It has been known to save lives and pull people back from the brink of a heroin overdose.
Narcan is becoming a common tool in many police forces, but there is some resistance in New Haven.
“It's very powerful. It saved my life,” said Patty Santamauro, who said she knows the powers of Narcan.
Officers in many police departments across the state are equipped with it.
Over the weekend in Vernon, EMTs administered Narcan to the victim in a rollover crash on Route 83, but police there said officers soon will have Narcan at their disposal.
“If they could in fact be covered to administer Narcan, why not,” said Rick Fontana, the Emergency Management director in New Haven.
He said Mayor Toni Harp has made Narcan a priority in the Elm City. Not only does she want firefighters and emergency technicians equipped with the reversal drug, she wants police officers to have it too, but there has been some push back.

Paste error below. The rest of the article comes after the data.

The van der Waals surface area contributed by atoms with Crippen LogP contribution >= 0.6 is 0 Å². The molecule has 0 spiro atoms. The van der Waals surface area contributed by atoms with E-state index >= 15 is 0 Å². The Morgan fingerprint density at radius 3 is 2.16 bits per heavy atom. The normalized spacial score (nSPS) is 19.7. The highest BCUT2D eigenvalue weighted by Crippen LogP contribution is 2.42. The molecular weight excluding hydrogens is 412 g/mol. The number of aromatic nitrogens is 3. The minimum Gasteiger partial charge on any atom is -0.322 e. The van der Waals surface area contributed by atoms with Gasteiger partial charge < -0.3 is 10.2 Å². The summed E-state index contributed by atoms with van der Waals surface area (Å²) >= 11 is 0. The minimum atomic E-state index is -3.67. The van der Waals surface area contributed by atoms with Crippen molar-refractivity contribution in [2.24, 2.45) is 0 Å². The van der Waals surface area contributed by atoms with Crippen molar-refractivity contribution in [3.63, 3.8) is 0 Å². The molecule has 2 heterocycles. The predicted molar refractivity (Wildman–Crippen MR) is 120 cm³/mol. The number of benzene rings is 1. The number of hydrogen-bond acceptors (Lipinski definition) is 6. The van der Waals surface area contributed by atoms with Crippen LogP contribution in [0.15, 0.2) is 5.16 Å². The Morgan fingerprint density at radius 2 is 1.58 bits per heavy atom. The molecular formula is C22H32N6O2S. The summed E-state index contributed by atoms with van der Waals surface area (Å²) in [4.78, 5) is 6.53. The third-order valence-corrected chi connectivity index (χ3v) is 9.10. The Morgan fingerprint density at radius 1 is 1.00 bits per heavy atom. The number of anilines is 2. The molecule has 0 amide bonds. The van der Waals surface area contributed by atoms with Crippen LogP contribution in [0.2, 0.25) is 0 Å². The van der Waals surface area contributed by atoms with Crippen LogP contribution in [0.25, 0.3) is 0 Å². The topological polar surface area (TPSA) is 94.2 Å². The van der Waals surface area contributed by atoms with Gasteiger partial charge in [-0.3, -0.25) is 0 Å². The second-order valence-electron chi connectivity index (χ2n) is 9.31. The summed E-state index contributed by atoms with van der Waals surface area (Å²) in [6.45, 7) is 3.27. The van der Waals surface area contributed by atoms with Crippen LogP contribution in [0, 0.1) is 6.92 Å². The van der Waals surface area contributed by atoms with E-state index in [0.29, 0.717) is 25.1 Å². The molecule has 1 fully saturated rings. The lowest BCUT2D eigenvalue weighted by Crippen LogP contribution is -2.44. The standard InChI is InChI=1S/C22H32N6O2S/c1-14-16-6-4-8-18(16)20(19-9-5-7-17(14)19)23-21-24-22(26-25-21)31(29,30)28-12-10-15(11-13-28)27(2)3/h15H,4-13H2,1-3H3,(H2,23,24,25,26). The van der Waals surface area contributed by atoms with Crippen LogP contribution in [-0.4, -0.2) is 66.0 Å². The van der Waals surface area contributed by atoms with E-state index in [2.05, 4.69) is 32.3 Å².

“They say it's the fire department's job,” Fontana said.
He said he understands where officers are coming from. If officers were on their knees administering the drug, it leaves their weapons exposed.
Some residents side with the police union.
“Police officers have to worry about our safety and they go for training for safety, not so much for medical things,” said Migdalas Clemmons of New Haven.
The negotiations will go on. The city is hoping they can work something out.
The police union did not return calls for comment made by Eyewitness News on Monday.
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